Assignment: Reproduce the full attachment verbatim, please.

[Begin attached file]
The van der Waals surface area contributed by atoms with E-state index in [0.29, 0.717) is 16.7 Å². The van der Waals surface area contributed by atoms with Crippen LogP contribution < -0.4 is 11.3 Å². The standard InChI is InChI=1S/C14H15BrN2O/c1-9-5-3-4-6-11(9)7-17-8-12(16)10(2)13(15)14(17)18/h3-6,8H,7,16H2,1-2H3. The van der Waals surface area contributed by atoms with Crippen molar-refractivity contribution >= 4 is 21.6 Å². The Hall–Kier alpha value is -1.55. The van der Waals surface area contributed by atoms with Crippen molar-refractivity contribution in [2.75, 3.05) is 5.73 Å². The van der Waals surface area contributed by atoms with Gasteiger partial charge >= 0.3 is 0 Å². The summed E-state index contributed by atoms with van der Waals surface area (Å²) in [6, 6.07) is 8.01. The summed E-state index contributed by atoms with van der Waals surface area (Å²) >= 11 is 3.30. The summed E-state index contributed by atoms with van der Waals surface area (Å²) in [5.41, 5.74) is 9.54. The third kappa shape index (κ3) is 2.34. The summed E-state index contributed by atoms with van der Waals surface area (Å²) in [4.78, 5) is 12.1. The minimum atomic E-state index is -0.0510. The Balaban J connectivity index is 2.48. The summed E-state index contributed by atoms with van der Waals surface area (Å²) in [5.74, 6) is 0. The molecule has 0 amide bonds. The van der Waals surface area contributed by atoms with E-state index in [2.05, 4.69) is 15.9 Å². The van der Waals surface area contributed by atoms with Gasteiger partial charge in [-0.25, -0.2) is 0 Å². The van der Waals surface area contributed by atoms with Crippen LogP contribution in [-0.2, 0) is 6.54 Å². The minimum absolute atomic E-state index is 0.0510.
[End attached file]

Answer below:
The van der Waals surface area contributed by atoms with E-state index in [0.29, 0.717) is 16.7 Å². The van der Waals surface area contributed by atoms with Crippen LogP contribution < -0.4 is 11.3 Å². The standard InChI is InChI=1S/C14H15BrN2O/c1-9-5-3-4-6-11(9)7-17-8-12(16)10(2)13(15)14(17)18/h3-6,8H,7,16H2,1-2H3. The van der Waals surface area contributed by atoms with Crippen molar-refractivity contribution >= 4 is 21.6 Å². The Hall–Kier alpha value is -1.55. The van der Waals surface area contributed by atoms with Crippen molar-refractivity contribution in [2.75, 3.05) is 5.73 Å². The van der Waals surface area contributed by atoms with Gasteiger partial charge >= 0.3 is 0 Å². The summed E-state index contributed by atoms with van der Waals surface area (Å²) in [6, 6.07) is 8.01. The summed E-state index contributed by atoms with van der Waals surface area (Å²) >= 11 is 3.30. The summed E-state index contributed by atoms with van der Waals surface area (Å²) in [5.41, 5.74) is 9.54. The third kappa shape index (κ3) is 2.34. The summed E-state index contributed by atoms with van der Waals surface area (Å²) in [4.78, 5) is 12.1. The minimum atomic E-state index is -0.0510. The Balaban J connectivity index is 2.48. The summed E-state index contributed by atoms with van der Waals surface area (Å²) in [5.74, 6) is 0. The molecule has 0 amide bonds. The van der Waals surface area contributed by atoms with E-state index in [2.05, 4.69) is 15.9 Å². The van der Waals surface area contributed by atoms with Gasteiger partial charge in [-0.25, -0.2) is 0 Å². The van der Waals surface area contributed by atoms with Crippen LogP contribution in [-0.2, 0) is 6.54 Å². The minimum absolute atomic E-state index is 0.0510.